Other highlights in 2003 included DT's Golden Stiletto Rally, all the gossip of over 150 years of queer life in Carlton, Fitzroy and Collingwood presented by the Australian Gay and Lesbian Archives and the return of the intrepid adventuress, Dr Gertrude Glossip, who lead an exploration of the queer life of those who call our Melbourne Zoo home. The Visual Arts Program brought us the beautiful large-scale sculptural jewellery works by Tim Horn as part of Midsumma's Queer Street and the extraordinary work of Peal Gillies at 200 Gertrude St. Our Black Box program once again provided a platform for the development of local emerging gay and lesbian theatre workers - Back to Back's "Porn Star" and YGLAM's "My Fishnet Singlet" were particular highlights. Indeed, the whole festival program, of nearly 100 events, went off without a hitch - it must have been due to the lovely prayers of the hundreds of people who attended the St Dorothy's Day Mass at St Agnes Church, Glenhuntly - an annual Midsumma event.
The "insurance issue"
However, for some weeks in November and December 2002 it did not seem as though we were being smiled on from above. Like some of our sibling festivals around the world and at home, unfortunately we experienced trying times. For Midsumma, the issue was very late notice in November 2002 that our public liability insurance premium had increased by 1500%. It was an enormous challenge to reduce the cost of the premium and to raise the necessary funds to cover the increase. And so, the "Save Midsumma" and "Midsumma Dots" campaigns were born.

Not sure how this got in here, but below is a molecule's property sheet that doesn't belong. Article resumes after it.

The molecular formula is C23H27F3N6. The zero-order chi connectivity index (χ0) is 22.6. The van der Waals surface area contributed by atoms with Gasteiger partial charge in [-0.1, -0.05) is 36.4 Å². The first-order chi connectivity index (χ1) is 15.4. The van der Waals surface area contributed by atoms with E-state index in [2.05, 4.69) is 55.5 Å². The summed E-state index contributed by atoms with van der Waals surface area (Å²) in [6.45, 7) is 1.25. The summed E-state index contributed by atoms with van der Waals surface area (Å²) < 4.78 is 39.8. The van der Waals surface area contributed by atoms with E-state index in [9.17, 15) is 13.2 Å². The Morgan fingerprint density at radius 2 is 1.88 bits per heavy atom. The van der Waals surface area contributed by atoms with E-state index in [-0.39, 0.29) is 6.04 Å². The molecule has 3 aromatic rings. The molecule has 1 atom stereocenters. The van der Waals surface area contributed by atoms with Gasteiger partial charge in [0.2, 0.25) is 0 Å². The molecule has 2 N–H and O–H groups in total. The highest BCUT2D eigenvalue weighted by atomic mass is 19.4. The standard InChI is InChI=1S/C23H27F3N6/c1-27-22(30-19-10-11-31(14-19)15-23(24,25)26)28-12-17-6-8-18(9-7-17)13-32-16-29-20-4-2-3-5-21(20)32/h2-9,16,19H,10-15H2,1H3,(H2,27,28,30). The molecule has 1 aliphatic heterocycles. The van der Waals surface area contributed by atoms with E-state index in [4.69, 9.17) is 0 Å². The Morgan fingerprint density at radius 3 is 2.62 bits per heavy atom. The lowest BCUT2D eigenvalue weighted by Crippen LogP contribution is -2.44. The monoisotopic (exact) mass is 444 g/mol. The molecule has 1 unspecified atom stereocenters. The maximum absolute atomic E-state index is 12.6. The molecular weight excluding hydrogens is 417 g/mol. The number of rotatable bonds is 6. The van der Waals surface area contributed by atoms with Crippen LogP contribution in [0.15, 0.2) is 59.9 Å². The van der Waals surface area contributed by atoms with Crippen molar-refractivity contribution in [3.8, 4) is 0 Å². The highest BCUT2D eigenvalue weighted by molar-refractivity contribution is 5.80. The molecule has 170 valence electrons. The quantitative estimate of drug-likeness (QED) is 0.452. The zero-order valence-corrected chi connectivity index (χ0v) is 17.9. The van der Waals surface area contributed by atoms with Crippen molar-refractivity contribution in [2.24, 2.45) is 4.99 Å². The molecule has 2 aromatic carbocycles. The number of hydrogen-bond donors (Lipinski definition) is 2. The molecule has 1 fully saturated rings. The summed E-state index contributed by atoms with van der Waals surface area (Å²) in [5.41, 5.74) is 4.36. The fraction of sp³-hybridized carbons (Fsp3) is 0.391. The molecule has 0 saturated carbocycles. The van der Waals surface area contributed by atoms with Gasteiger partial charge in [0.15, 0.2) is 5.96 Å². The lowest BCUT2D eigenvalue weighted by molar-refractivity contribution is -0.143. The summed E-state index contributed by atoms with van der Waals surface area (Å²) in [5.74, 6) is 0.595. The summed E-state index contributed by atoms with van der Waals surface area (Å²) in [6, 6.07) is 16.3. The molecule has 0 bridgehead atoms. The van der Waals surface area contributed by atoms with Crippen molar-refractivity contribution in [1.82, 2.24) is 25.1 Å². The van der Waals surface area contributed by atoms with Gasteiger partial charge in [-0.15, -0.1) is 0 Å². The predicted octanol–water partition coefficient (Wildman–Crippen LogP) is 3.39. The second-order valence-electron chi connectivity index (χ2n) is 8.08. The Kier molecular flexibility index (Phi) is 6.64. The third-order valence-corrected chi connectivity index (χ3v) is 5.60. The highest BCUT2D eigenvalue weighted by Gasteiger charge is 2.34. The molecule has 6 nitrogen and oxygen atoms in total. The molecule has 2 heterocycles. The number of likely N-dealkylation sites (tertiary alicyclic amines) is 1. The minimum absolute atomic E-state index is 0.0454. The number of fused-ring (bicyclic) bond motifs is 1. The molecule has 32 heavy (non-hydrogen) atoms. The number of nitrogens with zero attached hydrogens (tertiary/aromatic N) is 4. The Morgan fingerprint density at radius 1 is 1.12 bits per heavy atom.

As a result of the hard work of the Board and our many volunteers who sold "dots" we did save our community Festival. All but the traditional opening night Street Party went ahead and as such Midsumma cemented its place as constant on the proud global calendar of events that celebrate and rejoice in that which makes us who we are - our inherent personality and sexuality.